This paper examines distinctive discourse properties of preposed negative 'yes/no' questions (NPQs), such as 'Isn’t Jane coming too?'. Unlike with other 'yes/no' questions, using an NPQ '∼p?' invariably conveys a bias toward a particular answer, where the polarity of the bias is opposite of the polarity of the question: using the negative question '∼p?' invariably expresses that the speaker previously expected the positive answer p to be correct. A prominent approach—what I call the context-management approach, developed most extensively by (...)
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  25.  35
    Institutional Context and Auditors' Moral Reasoning: A Canada-U.S. Comparison. [REVIEW]Linda Thorne, Dawn W. Massey & Michel Magnan - 2003 - Journal of Business Ethics 43 (4):305 - 321.
    This paper compares the moral reasoning of 363 auditors from Canada and the United States. We investigate whether national institutional context is associated with differences in auditors'' moral reasoning by examining three components of auditors'' moral decision process: (1) moral development, which describes cognitive moral capability, (2) prescriptive reasoning of how a realistic accounting dilemma ought to be resolved and, (3) deliberative reasoning of how a realistic accounting dilemma will be resolved. Not surprisingly, it appears that institutional factors are (...)
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  26. Nonindexical Context-Dependence and the Interpretation as Abduction Approach.Erich Rast - 2011 - Lodz Papers in Pragmatics 7 (2):259-279.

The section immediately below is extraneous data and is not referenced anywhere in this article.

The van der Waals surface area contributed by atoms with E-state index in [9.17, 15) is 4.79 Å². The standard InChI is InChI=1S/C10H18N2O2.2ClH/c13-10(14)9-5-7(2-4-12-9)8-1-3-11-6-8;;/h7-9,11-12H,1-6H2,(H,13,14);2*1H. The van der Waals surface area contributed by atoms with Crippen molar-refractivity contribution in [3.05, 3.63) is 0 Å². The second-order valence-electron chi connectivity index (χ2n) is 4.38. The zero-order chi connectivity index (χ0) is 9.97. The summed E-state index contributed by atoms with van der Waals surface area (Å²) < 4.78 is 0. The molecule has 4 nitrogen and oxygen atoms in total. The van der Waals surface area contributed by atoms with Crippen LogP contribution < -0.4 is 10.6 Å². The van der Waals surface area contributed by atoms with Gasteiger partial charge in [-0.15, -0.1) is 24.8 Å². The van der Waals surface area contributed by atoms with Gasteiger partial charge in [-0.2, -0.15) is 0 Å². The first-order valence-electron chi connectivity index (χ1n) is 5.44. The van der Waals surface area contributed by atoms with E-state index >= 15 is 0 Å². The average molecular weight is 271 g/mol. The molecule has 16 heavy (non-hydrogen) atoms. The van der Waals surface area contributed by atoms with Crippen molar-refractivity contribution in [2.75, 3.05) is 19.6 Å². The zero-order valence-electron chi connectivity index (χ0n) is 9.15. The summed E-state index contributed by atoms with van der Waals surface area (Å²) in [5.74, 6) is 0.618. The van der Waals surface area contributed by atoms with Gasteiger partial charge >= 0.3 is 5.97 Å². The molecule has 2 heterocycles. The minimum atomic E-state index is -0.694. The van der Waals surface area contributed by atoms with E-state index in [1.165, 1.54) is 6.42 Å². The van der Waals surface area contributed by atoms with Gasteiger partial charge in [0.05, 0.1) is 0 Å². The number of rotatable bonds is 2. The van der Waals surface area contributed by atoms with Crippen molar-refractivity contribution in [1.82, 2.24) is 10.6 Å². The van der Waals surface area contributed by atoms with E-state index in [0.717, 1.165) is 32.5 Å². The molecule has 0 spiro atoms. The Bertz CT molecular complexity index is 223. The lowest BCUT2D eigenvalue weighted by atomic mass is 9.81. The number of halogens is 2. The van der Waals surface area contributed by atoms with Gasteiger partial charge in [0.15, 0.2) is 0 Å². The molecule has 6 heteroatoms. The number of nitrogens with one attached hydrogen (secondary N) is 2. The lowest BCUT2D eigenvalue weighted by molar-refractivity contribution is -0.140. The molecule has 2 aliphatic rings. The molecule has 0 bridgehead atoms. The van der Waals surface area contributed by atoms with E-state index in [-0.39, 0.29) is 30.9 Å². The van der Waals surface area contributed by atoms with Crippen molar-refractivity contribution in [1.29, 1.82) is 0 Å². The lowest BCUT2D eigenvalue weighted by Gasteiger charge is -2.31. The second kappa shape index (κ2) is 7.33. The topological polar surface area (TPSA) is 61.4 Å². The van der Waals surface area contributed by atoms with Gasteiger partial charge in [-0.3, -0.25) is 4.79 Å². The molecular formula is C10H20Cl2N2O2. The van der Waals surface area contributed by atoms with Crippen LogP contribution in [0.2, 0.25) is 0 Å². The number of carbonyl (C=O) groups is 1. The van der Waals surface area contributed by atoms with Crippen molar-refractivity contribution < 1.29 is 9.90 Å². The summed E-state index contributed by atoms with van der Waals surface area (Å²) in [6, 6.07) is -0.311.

Nonindexical Context-Dependence and the Interpretation as Abduction Approach Inclusive nonindexical context-dependence occurs when the preferred interpretation of an utterance implies its lexically-derived meaning. It is argued that the corresponding processes of free or lexically mandated enrichment can be modeled as abductive inference. A form of abduction is implemented in Simple Type Theory on the basis of a notion of plausibility, which is in turn regarded a preference relation over possible worlds. Since a preordering of doxastic alternatives taken for (...)
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  27.  47
    Context and Consequence. An Intercontextual Substructural Logic.Elia Zardini - 2014 - Synthese 191 (15):3473-3500.
    Some apparently valid arguments crucially rely on context change. To take a kind of example first discussed by Frege, ‘Tomorrow, it’ll be sunny’ taken on a day seems to entail ‘Today, it’s sunny’ taken on the next day, but the first sentence taken on a day sadly does not seem to entail the second sentence taken on the second next day. Mid-argument context change has not been accounted for by the tradition that has extensively studied the distinctive logical (...)
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  28.  47
    Context-Free Semantics.Paolo Santorio - 2019 - In Ernie LePore & David Sosa (eds.), Oxford Studies in Philosophy of Language, Volume 1. Oxford University Press. pp. 208-239.
    On a traditional view, the semantics of natural language makes essential use of a context parameter, i.e. a set of coordinates that represents the situation of speech. In classical semantic frameworks, this parameter plays two key roles: first, context contributes to determining the content of utterance; second, it is crucial for defining logical consequence. I point out that recent empirical proposals about context shift in natural language (in particular, context-shifting semantics in the style of Anand and (...)
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  29. Quantifying Privacy in Terms of Entropy for Context Aware Services.Athanasios S. Voulodimos & Charalampos Z. Patrikakis - 2009 - Identity in the Information Society 2 (2):155-169.
    In this paper, we address the issue of privacy protection in context aware services, through the use of entropy as a means of measuring the capability of locating a user’s whereabouts and identifying personal selections. We present a framework for calculating levels of abstraction in location and personal preferences reporting in queries to a context aware services server. Finally, we propose a methodology for determining the levels of abstraction in location and preferences that should be applied in user (...)